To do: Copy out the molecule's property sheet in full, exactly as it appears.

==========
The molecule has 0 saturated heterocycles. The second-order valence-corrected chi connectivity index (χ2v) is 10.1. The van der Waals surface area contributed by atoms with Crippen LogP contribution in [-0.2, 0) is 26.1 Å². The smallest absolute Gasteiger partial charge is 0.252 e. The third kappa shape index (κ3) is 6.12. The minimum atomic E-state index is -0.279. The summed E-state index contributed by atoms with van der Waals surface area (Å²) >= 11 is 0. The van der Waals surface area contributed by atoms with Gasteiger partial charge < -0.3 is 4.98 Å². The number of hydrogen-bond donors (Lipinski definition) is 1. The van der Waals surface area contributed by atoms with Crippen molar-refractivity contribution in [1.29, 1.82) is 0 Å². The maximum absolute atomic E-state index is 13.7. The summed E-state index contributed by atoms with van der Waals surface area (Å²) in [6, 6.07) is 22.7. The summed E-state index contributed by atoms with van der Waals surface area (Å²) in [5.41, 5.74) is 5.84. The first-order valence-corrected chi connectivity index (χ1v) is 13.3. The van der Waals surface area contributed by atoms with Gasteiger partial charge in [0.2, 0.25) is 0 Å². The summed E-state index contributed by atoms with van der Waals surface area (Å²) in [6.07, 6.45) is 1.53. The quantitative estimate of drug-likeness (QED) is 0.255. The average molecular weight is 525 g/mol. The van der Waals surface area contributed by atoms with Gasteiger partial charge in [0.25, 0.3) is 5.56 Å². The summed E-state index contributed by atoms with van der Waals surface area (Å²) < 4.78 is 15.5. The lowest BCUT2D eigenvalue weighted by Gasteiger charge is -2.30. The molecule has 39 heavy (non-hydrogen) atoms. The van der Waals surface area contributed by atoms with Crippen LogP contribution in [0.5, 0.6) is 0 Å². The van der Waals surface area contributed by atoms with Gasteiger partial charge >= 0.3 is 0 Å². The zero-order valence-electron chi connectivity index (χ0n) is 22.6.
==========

The molecule has 0 saturated heterocycles. The second-order valence-corrected chi connectivity index (χ2v) is 10.1. The van der Waals surface area contributed by atoms with Crippen LogP contribution in [-0.2, 0) is 26.1 Å². The smallest absolute Gasteiger partial charge is 0.252 e. The third kappa shape index (κ3) is 6.12. The minimum atomic E-state index is -0.279. The summed E-state index contributed by atoms with van der Waals surface area (Å²) >= 11 is 0. The van der Waals surface area contributed by atoms with Gasteiger partial charge < -0.3 is 4.98 Å². The number of hydrogen-bond donors (Lipinski definition) is 1. The van der Waals surface area contributed by atoms with Crippen molar-refractivity contribution in [1.29, 1.82) is 0 Å². The maximum absolute atomic E-state index is 13.7. The summed E-state index contributed by atoms with van der Waals surface area (Å²) in [6, 6.07) is 22.7. The summed E-state index contributed by atoms with van der Waals surface area (Å²) in [5.41, 5.74) is 5.84. The first-order valence-corrected chi connectivity index (χ1v) is 13.3. The van der Waals surface area contributed by atoms with Gasteiger partial charge in [0.2, 0.25) is 0 Å². The summed E-state index contributed by atoms with van der Waals surface area (Å²) in [6.07, 6.45) is 1.53. The quantitative estimate of drug-likeness (QED) is 0.255. The average molecular weight is 525 g/mol. The van der Waals surface area contributed by atoms with Gasteiger partial charge in [0.25, 0.3) is 5.56 Å². The summed E-state index contributed by atoms with van der Waals surface area (Å²) < 4.78 is 15.5. The lowest BCUT2D eigenvalue weighted by Gasteiger charge is -2.30. The molecule has 39 heavy (non-hydrogen) atoms. The van der Waals surface area contributed by atoms with Crippen LogP contribution in [0.5, 0.6) is 0 Å². The van der Waals surface area contributed by atoms with Gasteiger partial charge >= 0.3 is 0 Å². The zero-order valence-electron chi connectivity index (χ0n) is 22.6.